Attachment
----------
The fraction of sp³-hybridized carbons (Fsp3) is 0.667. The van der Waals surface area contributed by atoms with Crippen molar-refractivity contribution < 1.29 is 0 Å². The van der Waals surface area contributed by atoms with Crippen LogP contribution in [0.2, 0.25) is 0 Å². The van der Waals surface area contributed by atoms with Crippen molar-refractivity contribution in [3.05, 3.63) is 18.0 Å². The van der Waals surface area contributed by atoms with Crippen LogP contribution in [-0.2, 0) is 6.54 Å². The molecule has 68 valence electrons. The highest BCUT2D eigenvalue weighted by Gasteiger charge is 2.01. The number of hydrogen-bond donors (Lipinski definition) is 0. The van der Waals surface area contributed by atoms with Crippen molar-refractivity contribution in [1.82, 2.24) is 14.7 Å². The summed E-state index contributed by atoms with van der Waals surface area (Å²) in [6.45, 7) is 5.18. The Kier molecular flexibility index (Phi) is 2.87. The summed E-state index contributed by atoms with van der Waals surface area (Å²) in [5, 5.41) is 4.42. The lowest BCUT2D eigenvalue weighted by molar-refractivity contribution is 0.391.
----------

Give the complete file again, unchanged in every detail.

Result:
The fraction of sp³-hybridized carbons (Fsp3) is 0.667. The van der Waals surface area contributed by atoms with Crippen molar-refractivity contribution < 1.29 is 0 Å². The van der Waals surface area contributed by atoms with Crippen LogP contribution in [0.2, 0.25) is 0 Å². The van der Waals surface area contributed by atoms with Crippen molar-refractivity contribution in [3.05, 3.63) is 18.0 Å². The van der Waals surface area contributed by atoms with Crippen LogP contribution in [-0.2, 0) is 6.54 Å². The molecule has 68 valence electrons. The highest BCUT2D eigenvalue weighted by Gasteiger charge is 2.01. The number of hydrogen-bond donors (Lipinski definition) is 0. The van der Waals surface area contributed by atoms with Crippen molar-refractivity contribution in [1.82, 2.24) is 14.7 Å². The summed E-state index contributed by atoms with van der Waals surface area (Å²) in [6.45, 7) is 5.18. The Kier molecular flexibility index (Phi) is 2.87. The summed E-state index contributed by atoms with van der Waals surface area (Å²) in [5, 5.41) is 4.42. The lowest BCUT2D eigenvalue weighted by molar-refractivity contribution is 0.391.